Overall Performance Default Level of Detail Default Map Scale Methods - Variables
  36. Response Time Accuracy Landmark Difficulty Mobile Screen Size Overall Performance

    Default Level of Detail Emotions Default Map Scale Methods - Metrics Measured
  37. Response Time Accuracy Landmark Difficulty Mobile Screen Size Overall Performance

    Default Level of Detail Emotions Default Map Scale Methods - Metrics Measured
  38. Response Time Accuracy Landmark Difficulty Mobile Screen Size Overall Performance

    Default Level of Detail Emotions Default Map Scale Methods - Metrics Measured
  39. What did I learn and what else can be studied?

    (Conclusions and Recommendations)
  40. Wayfinding Identification What did we learn? - Overall

  41. Wayfinding Identification What did we learn? - Overall

  42. Wayfinding Identification What did we learn? - Landmark Difficulty

  43. Easy = Better Identification Wayfinding What did we learn? -

    Landmark Difficulty
  44. Wayfinding Identification What did we learn? - Mobile Screen Size

  45. Wayfinding Identification What did we learn? - Mobile Screen Size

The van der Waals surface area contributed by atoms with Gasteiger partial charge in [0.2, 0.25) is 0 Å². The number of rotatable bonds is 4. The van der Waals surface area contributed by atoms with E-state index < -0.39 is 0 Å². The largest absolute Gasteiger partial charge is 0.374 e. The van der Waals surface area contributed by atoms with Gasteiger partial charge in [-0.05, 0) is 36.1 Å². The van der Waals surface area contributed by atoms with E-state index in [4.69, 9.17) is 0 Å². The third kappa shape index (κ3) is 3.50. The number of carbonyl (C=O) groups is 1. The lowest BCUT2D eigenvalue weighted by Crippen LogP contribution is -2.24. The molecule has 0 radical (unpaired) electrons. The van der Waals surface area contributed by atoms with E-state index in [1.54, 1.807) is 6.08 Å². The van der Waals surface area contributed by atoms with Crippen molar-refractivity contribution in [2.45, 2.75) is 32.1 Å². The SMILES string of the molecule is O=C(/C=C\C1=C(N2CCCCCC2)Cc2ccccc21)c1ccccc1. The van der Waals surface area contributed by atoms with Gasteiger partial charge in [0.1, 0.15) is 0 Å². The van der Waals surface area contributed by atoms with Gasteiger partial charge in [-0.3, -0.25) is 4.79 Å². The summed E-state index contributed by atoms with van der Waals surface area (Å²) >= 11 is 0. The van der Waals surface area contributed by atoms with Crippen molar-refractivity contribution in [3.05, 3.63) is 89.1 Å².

46. Wayfinding Identification What did we learn? - Default Map Scale

  47. Wayfinding Identification What did we learn? - Default Map Scale

  48. Wayfinding Identification What did we learn? - Default Level of

    Detail
  49. Wayfinding Identification What did we learn? - Default Level of

    Detail
  50. Small Screen Large Screen What did we learn? - Emotions

  51. Large Screen 7.22 Positive 15 Negative Small Screen 5.67 Positive

    9.44 Negative What did we learn? - Emotions
  52. Prior knowledge of campus 2. Time of year 3. 1.

    Sample size Limitations
  53. • Design • Interactions • Emotions • Functionality Future Directions

  54. • Dr. Robert Roth, Tanya Buckingham, and Dr. Jim Burt

    • Family and Friends • Trewartha Graduate Research Award • 36 anonymous participants Special Thanks
  55. briandaviddavidson.com @brianddavidson

  56. Thank you! Questions?

  57. None